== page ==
Co-ordinating strategy across digital and governmental channels
This is the first in a series of blogs that looks at the financial inclusion ecosystem in other countries.
A new, more integrated strategy for Mexico
Mexico is embarking on a sophisticated financial inclusion strategy aimed at expanding access to finance to underserved and excluded populations. Drawing on innovative programmes from developing and advanced economies, the strategy will attempt to decrease risk and cost for consumers, and make serving lower income markets financially viable for for-profit and non-profit lenders.
When current president, Enrique Peña Nieto, launched the new strategy during the summer of 2016, his words were rooted in the ultimate purposes of access to finance. He and spoke of empowering women, the relationship between access to finance, productive capacity and the provision of welfare, and emphasised a rights-based approach, inclusive of all communities and geographical regions.
Going beyond that, he referenced the foundational work needed to effectively pursue these goals: the need to expand financial and technological infrastructure, to provide better financial education and protection against exploitation, and to leverage the data which comes from digital provision to effectively evaluate the impact of policies over time.
Initiatives in financial services, public education, social welfare, telecommunications and digital technology have all fed into a comprehensive, over-arching approach.
Nieto’s intricately painted picture needs to incorporate a wide range of partners and stakeholders, and robust coordination, to achieve its goals. This was something Nieto’s predecessor, President Felipe Calderón, acknowledged when creating a ‘National Council on Financial Inclusion’ to coordinate planning and support implementation of the strategy across a number of governmental and regional departments.
The objective of the Council is to ensure the commitment from financial authorities and private sector participants to design, coordinate and promote Mexico’s National Financial Inclusion Policy. Its ten core members are listed below:
- The Ministry of Finance and Public Credit (President of the Council)
- Undersecretary of Finance and Public Credit
- The Governor of the Central Bank of Mexico
- Deputy Governor of the Central Bank of Mexico (as appointed by the Governor)
- Federal Treasurer
- Head of the Institute for the Protection of Banking Savings (IPAB)
- President of the National Financial Consumer Protection Commission (CONDUSEF)
- President of the National Banking Securities Commission (CNBV)
- President of the National Pension SystemCommision (CONSAR)
- President of the National Insurance Commission (CNSF)
It is the existing commitment to large-scale, multi-faceted coordination which has made it feasible for Mexican policymakers to consider a more complex, and potentially much more effective, approach. It should be noted that other government agencies and national financial associations as well as other private sector stakeholders will be able to participate in the Council sessions.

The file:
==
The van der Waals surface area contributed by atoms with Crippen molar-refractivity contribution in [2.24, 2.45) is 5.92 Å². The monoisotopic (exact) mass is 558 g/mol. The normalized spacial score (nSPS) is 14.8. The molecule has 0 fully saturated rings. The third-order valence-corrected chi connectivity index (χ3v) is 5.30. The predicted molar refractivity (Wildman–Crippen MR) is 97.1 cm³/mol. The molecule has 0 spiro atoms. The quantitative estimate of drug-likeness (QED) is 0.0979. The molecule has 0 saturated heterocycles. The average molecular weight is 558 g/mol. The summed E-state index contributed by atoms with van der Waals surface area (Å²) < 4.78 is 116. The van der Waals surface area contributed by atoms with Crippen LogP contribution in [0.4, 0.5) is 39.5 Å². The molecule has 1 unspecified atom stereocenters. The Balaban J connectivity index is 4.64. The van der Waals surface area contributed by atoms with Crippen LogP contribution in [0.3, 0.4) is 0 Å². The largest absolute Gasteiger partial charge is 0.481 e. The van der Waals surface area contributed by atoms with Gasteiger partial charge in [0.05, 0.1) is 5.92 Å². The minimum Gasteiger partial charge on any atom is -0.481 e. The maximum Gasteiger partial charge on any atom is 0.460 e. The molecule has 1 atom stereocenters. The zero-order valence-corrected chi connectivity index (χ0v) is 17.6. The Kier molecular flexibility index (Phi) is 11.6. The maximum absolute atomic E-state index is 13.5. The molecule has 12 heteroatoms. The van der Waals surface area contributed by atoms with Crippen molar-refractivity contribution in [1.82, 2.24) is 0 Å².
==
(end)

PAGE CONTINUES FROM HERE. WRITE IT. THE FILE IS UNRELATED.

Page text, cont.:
Co-ordinated work by the Council has already resulted in a shared approach to financial education with the Financial Education Committee, the introduction of rules by the Ministry of Finance requiring bank statements to clearly disclose the costs of financial services, and a strengthening of the powers of the National Agency for Financial Consumer Protection (CONDUSEF).
The task at hand is formidable as the underserved and excluded population in Mexico is substantial. 61% of adults did not have a bank account in 2014. Solely in terms of physical access, 57% of municipalities in Mexico lack access to even one bank branch or microfinance institution, with much of the rest of the country still chronically underserved. Finding a way to provide physical access to finance would obviously be a massive, arguably insurmountable task for a country of 122 million people and almost 2 million square kilometres (around eight times as big as the UK).
The solution is co-ordinating Mexico’s digital strategy with the financial inclusion agenda through the targeted leveraging of new technologies to open up more and more affordable channels through which low income people can access finance.
(The group produced a report with insightful takeaways on what made this process effective and achievable. It should be of interest to those seeking fundamental change to financial inclusion strategy.)
There has been initial success shifting to digital payments using existing infrastructure – namely the 170 million mobile phones in active use in the country. Legislative adjustments by the Ministry of Finance opened up this channel, the use of which increased Mexico’s GDP by $8 billion from 2011-2015. The country also recently joined the United Nations-based Better Than Cash Alliance, which found that digitising government payments directly saved $1.3 billion per year.
The World Bank estimates that Mexico’s strategy will give an additional 16.2 million adults access to a transaction account and other financial services by 2020. However, that number is just a fraction of the 60.1 million ‘opportunities’ to do so. More work is needed, Mexico’s development is certainly one to watch over the next 4-5 years.